Send to:

Choose Destination
See comment in PubMed Commons below
Mol Biol Cell. 2008 May;19(5):2147-53. doi: 10.1091/mbc.E07-12-1269. Epub 2008 Feb 20.

GEF-H1 couples nocodazole-induced microtubule disassembly to cell contractility via RhoA.

Author information

  • 1Departments of Immunology and Cell Biology, The Scripps Research Institute, La Jolla, CA 92037, USA.


The RhoA GTPase plays a vital role in assembly of contractile actin-myosin filaments (stress fibers) and of associated focal adhesion complexes of adherent monolayer cells in culture. GEF-H1 is a microtubule-associated guanine nucleotide exchange factor that activates RhoA upon release from microtubules. The overexpression of GEF-H1 deficient in microtubule binding or treatment of HeLa cells with nocodazole to induce microtubule depolymerization results in Rho-dependent actin stress fiber formation and contractile cell morphology. However, whether GEF-H1 is required and sufficient to mediate nocodazole-induced contractility remains unclear. We establish here that siRNA-mediated depletion of GEF-H1 in HeLa cells prevents nocodazole-induced cell contraction. Furthermore, the nocodazole-induced activation of RhoA and Rho-associated kinase (ROCK) that mediates phosphorylation of myosin regulatory light chain (MLC) is impaired in GEF-H1-depleted cells. Conversely, RhoA activation and contractility are rescued by reintroduction of siRNA-resistant GEF-H1. Our studies reveal a critical role for a GEF-H1/RhoA/ROCK/MLC signaling pathway in mediating nocodazole-induced cell contractility.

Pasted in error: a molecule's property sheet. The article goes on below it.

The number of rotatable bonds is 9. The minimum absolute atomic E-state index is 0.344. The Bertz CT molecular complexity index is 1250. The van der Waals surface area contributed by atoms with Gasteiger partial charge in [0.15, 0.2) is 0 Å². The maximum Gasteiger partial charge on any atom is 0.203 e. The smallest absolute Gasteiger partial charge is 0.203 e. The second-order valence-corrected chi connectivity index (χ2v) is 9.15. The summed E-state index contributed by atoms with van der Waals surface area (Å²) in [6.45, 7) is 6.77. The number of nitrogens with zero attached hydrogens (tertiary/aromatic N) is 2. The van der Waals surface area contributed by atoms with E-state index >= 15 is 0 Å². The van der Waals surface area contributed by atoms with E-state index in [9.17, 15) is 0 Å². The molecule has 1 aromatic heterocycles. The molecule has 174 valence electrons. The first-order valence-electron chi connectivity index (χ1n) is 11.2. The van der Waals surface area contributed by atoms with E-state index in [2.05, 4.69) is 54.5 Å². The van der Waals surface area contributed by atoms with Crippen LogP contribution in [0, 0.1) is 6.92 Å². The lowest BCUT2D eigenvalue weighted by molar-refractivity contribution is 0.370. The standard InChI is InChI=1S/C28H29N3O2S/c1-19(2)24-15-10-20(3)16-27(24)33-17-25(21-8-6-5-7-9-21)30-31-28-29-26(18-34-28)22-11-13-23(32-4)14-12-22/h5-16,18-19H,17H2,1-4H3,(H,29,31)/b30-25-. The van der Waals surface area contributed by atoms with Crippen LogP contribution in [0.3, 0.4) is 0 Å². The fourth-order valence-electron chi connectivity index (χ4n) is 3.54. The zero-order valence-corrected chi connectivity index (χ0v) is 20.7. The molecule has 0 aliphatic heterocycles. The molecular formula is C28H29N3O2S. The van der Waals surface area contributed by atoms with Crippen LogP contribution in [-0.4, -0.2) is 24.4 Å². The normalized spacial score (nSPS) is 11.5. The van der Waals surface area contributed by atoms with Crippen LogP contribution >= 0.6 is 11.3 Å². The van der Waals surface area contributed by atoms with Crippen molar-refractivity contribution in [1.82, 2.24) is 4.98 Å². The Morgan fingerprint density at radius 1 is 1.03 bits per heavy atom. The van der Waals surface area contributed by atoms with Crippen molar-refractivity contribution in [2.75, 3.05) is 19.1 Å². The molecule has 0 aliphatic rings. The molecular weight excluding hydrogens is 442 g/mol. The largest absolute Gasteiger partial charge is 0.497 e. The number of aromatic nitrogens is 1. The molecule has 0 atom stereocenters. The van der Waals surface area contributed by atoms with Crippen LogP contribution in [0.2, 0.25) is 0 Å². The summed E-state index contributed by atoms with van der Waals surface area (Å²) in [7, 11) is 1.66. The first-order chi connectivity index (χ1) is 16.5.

[PubMed - indexed for MEDLINE]
Free PMC Article
PubMed Commons home

PubMed Commons

How to join PubMed Commons

    Supplemental Content

    Full text links

    Icon for HighWire Icon for PubMed Central
    Loading ...
    Write to the Help Desk